The News app on your iPhone might start giving you access to more paid articles from paywall sites like The Wall Street Journal, The Economist, and The New York Times.
According to Reuters, Apple is planning to make paid-subscription content available on its News app for iOS 9. This would entice subscription-only publications to offer more content to News readers. Right now Apple News does have a few paywall sites in its roster, including The Wall Street Journal, but these publishers have to either offer their content for free or share only an excerpt that drives readers to the publication’s website. By incorporating access to paid subscriptions, readers would be able to go through the paywall and read the entire article without leaving the News app.
“Ensuring subscription mechanisms in our off-platform distribution partnerships is critical,” Katie Vanneck-Smith, chief customer officer of Dow Jones (The Wall Street Journal publisher), told Reuters. The WSJ currently posts just a handful of free articles on News every day.
Details on how this subscription mechanism might actually work were not revealed. One option is that Apple would support paywall credentials from different publishers, meaning that readers would have to sign in individually to access their subscriptions. Apple currently does something similar to this with its Apple TV platform, making viewers authenticate their cable subscription each time they sign in to a different channel app.
Apple might also offer a way for new subscribers to sign up to read subscription-only articles via App Store billing and take a cut of the subscription fee. Apple currently supports this subscribe-via-App Store option with services like Netflix, Spotify, and HBO Now, taking the standard 30 percent cut each month.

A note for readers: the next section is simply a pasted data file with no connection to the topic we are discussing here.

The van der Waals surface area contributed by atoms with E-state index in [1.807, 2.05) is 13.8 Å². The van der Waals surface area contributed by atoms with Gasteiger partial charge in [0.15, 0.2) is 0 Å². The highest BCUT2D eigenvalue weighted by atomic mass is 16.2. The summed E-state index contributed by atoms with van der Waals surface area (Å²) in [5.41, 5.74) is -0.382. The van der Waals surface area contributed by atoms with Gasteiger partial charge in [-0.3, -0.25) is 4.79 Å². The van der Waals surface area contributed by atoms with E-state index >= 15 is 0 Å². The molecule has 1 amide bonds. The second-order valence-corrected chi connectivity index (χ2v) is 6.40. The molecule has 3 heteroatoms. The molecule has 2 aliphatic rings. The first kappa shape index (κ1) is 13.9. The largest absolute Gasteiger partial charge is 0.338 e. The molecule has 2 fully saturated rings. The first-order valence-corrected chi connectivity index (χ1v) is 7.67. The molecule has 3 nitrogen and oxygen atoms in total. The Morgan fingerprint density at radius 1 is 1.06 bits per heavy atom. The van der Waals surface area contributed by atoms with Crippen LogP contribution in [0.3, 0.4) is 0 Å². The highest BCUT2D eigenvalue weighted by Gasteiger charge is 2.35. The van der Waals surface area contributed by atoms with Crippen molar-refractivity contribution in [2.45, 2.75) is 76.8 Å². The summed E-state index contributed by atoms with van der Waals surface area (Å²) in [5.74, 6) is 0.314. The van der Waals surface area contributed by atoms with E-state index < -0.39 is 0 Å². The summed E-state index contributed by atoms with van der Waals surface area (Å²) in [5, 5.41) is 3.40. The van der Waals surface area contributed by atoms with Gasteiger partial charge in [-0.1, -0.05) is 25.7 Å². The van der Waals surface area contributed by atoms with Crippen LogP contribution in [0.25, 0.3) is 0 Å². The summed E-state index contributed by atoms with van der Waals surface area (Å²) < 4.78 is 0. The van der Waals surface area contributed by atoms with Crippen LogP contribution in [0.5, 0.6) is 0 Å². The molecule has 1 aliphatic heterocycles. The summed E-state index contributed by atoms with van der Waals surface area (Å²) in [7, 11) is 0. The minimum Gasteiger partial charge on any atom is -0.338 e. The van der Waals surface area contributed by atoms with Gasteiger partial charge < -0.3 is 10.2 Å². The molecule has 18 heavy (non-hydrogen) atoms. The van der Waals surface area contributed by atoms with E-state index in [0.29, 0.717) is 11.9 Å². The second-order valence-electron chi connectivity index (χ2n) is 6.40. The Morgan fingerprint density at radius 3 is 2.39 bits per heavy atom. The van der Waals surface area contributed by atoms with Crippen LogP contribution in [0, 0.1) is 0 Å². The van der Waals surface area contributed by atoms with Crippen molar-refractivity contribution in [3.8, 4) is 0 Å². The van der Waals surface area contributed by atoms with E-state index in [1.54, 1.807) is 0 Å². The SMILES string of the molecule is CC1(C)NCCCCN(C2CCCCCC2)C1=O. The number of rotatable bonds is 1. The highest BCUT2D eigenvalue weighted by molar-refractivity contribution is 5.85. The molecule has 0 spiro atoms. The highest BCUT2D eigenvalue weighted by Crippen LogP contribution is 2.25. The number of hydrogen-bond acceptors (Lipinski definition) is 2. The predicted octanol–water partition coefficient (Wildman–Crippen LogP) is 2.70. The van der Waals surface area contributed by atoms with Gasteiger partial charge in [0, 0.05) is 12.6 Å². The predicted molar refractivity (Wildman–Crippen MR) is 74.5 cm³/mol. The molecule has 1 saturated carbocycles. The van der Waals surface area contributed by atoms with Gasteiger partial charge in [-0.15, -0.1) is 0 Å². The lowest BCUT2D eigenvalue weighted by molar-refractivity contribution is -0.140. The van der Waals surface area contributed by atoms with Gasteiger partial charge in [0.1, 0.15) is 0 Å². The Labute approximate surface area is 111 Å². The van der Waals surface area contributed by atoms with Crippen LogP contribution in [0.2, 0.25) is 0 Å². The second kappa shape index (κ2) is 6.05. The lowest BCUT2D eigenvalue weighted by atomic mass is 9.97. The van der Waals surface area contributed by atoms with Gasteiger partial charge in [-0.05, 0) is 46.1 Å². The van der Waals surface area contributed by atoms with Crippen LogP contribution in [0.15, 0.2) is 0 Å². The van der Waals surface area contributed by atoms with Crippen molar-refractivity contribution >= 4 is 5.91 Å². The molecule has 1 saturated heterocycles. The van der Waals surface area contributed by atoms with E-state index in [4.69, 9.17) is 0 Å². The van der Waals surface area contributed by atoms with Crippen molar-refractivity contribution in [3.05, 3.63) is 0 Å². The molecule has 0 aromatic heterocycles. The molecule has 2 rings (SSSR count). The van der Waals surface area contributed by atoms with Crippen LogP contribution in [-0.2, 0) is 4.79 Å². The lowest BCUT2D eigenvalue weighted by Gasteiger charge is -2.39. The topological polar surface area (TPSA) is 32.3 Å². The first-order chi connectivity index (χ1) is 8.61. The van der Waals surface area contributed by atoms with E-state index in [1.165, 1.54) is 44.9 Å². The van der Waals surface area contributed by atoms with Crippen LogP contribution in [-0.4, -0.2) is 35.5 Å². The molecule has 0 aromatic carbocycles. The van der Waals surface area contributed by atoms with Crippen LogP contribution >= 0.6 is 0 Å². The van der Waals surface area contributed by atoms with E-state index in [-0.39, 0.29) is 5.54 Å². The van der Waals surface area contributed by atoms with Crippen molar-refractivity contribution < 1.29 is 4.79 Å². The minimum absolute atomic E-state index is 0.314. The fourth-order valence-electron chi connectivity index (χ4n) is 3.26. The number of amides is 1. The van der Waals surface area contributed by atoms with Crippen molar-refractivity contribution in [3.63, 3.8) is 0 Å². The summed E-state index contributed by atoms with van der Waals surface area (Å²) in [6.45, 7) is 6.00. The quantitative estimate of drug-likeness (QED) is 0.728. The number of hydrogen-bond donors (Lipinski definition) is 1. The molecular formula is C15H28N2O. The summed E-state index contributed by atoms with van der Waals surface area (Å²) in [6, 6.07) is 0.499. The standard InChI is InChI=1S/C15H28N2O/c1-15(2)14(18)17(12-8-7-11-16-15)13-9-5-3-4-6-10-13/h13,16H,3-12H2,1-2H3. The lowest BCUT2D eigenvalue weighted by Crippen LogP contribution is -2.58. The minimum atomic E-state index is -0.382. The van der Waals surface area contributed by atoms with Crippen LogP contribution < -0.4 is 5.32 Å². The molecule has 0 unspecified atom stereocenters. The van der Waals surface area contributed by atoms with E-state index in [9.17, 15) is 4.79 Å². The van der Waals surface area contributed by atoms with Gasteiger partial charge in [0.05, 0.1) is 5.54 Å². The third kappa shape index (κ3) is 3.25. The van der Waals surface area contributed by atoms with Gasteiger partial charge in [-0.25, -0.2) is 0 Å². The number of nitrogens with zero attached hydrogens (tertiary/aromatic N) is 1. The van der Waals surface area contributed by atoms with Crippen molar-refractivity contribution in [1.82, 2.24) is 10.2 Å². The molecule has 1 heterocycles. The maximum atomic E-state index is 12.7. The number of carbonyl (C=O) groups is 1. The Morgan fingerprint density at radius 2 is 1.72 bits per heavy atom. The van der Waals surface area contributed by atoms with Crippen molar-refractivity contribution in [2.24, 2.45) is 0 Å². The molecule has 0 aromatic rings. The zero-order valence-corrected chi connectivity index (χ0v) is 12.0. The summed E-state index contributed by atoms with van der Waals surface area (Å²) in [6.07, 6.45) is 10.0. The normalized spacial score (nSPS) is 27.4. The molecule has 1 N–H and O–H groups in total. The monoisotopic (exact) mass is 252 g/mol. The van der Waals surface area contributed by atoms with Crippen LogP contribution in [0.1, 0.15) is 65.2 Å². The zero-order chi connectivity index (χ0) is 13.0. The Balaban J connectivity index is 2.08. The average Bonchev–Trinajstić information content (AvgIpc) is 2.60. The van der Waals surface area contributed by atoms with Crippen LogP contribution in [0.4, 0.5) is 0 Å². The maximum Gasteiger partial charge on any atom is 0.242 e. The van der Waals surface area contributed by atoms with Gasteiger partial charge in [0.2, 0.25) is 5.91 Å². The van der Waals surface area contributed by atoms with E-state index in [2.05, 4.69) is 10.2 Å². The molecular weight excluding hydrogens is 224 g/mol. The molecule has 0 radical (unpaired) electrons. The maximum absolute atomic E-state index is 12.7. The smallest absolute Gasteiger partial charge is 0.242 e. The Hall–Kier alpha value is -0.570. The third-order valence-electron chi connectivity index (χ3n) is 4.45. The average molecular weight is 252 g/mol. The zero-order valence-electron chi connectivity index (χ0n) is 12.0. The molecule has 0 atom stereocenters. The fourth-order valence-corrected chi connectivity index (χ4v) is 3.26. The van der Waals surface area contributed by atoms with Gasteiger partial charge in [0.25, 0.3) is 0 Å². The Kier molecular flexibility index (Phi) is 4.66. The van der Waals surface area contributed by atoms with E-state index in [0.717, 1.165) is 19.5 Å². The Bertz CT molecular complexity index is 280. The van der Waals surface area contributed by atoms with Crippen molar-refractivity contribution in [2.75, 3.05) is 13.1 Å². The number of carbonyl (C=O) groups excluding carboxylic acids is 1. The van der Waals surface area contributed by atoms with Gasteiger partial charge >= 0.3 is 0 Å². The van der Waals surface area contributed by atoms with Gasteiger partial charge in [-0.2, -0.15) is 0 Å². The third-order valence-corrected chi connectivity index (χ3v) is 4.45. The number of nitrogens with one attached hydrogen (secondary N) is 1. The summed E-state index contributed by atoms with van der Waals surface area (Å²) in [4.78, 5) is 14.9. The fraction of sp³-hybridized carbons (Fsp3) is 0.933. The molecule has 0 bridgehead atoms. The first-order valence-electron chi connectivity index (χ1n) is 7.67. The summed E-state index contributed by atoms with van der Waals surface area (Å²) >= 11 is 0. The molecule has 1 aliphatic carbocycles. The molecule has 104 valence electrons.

Apple has said that 100 publishers have signed up to be a part of News, lured by the potential reach of the app that comes preinstalled on the iPhone. But according to a WSJ report, publishers weren’t impressed with the number of readers that Apple News was delivering. Apple attributed the low figures to a glitch that may have been underestimating the number of News readers—but because of the glitch, Apple has no clue how many readers use the app on the regular.
Why this matters: By focusing on premium quality over mass quantity, Apple is hoping this change will distinguish its News app from competing editorial products by other tech giants. Facebook Instant Articles, for example, does not offer subscriber-only content, and Google’s Accelerated Mobile Pages might load an article instantly from the search results but that doesn’t help at all if the article is still hidden behind a paywall.
One way Apple could distinguish its product is by creating a bundled subscription package to News so that readers could access several paywall publications for a set monthly price paid to the App Store. Although this would differentiate News the most, becoming a platform for premium content, it’s also the least likely, since Apple has been trying (and failing) to pull this off with TV networks for years.
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